Legacy lives on|’Bible castle’ deeded to Dennis couple’s church

Published 12:00 am Wednesday, October 14, 2009

The Vicksburg icon some call a “Bible castle” will be taken over by a local church which hopes to preserve it and do something useful with it.

The colorful North Washington home of the Rev. H.D. and Margaret Dennis, painted red, pink and yellow and decorated with Bible verses, scrap iron columns, sculptures and welcoming signs of God’s love, was decorated more than 25 years ago by the couple.

They deeded the home to Cool Springs M.B. Church “some years ago,” said Leslie Maxwell, mother of Cool Springs pastor Byron Maxwell. The one condition was that they be allowed to live there and pay the bills and upkeep as long as they were able. Cool Springs, a red brick church with white trim, sits directly behind the home, down a short, steep hill on Falk Steel Road.

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Margaret Dennis died Oct. 5 at the age of 94. Herman Dennis has lived at the Vicksburg Convalescent Home for years.

“It belongs to the church,” Maxwell said of the home Tuesday. “They did it some years ago through a lawyer and paid a good price for it. They’re hoping somebody will try to preserve it and do something constructive with it.”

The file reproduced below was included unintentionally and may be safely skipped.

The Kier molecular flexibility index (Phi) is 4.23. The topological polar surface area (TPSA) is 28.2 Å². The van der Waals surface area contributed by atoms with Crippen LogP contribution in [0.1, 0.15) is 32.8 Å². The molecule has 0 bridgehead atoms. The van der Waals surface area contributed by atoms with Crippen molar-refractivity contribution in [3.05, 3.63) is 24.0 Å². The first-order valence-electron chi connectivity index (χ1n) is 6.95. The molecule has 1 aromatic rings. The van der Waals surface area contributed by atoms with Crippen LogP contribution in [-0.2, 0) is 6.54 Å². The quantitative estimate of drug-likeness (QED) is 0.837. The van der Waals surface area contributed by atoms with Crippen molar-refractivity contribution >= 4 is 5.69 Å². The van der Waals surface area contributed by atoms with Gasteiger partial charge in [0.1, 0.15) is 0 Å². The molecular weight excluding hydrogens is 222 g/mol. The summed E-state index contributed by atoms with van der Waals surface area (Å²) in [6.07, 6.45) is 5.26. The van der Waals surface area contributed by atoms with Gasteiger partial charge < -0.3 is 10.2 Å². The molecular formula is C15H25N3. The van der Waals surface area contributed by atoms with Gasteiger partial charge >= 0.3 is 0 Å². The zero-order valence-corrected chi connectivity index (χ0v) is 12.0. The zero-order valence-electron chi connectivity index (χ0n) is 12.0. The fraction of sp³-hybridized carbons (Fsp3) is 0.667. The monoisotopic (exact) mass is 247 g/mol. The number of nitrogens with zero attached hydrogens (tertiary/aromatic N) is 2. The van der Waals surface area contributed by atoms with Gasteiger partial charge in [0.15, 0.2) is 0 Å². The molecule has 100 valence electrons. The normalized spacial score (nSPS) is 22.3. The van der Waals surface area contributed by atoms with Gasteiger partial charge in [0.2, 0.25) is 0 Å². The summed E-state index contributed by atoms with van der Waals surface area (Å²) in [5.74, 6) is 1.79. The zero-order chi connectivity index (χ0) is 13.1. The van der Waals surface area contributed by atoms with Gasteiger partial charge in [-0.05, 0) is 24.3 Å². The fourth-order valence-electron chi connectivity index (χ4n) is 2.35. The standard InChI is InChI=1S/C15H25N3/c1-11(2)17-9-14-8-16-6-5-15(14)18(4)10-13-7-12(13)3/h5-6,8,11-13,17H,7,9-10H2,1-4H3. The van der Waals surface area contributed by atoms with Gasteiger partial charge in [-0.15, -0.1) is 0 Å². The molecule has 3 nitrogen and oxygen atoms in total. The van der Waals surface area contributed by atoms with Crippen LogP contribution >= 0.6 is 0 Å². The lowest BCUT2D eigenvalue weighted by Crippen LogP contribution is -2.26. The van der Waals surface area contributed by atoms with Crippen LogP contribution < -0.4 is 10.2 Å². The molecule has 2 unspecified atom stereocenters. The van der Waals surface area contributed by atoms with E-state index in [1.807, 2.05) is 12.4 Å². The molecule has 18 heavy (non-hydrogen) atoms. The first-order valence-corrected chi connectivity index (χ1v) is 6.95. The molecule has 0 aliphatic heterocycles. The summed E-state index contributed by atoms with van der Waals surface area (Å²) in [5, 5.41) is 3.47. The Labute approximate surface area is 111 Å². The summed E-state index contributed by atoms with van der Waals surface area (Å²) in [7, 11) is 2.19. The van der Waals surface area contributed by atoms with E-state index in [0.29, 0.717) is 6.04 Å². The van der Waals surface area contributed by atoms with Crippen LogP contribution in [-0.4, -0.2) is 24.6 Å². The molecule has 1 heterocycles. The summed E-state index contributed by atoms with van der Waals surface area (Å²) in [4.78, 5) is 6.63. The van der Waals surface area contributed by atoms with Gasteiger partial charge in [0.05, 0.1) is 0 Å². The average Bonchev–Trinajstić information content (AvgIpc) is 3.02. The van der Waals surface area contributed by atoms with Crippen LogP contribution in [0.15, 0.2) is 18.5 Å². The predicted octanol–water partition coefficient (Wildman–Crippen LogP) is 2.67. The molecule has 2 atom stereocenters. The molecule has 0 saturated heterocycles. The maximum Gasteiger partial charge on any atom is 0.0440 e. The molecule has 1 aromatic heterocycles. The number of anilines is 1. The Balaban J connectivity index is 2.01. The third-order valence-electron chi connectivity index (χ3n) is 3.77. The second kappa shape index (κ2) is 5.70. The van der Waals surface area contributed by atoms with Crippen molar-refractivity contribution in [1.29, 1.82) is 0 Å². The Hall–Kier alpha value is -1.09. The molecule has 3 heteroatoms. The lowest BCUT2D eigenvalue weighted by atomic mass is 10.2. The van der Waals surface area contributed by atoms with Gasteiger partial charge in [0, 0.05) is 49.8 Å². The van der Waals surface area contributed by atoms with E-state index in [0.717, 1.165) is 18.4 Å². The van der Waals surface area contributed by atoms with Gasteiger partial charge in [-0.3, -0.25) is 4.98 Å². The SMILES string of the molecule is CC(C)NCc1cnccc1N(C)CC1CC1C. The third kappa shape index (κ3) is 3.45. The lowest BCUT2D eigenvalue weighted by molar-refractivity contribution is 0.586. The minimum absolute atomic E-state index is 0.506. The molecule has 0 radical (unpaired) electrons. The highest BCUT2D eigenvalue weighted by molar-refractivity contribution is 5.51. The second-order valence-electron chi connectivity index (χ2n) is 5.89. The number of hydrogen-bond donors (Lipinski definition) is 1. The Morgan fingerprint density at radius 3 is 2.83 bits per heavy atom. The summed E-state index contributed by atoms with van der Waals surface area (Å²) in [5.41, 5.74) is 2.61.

The home that was once Margaret’s Grocery was turned into a sort of biblical castle 25 years ago when Margaret met and married the Rev. H.D. Dennis. The two were both 69 at the time, and “Preacher,” as some called Herman Dennis, turned the store and home into a tribute to his wife and their faith in God.

The place had been her home and store for 39 years.

Margaret Dennis said in a 2005 article in The Vicksburg Post that she had no idea what would happen to the house after she and Herman Dennis died.

“When we heard that, we realized we didn’t want just anybody to come along and take over the place,” Maxwell said of the Cool Spring MB congregation. “So the church said we better try to get it, and went and talked to her. Of course, she was crazy about that church. That was her church. She had already said she was going to give it to the church if she was the long-est to live.”

Maxwell does not know what was paid for the house and property. Margaret Dennis lived there until she went into the hospital and then to Vicksburg Convalescent Home in mid-August, Maxwell said.

“It’s in bad shape, but we would like to preserve it,” she said.

Cora Dennis Williams, Herman Dennis’ daughter, lives in New York City. In a phone interview, she said she did not know about the couple selling the property to Cool Springs.

“He never told me anything about his business,” Williams said.


Contact Pamela Hitchins at phitchins@vicksburgpost.com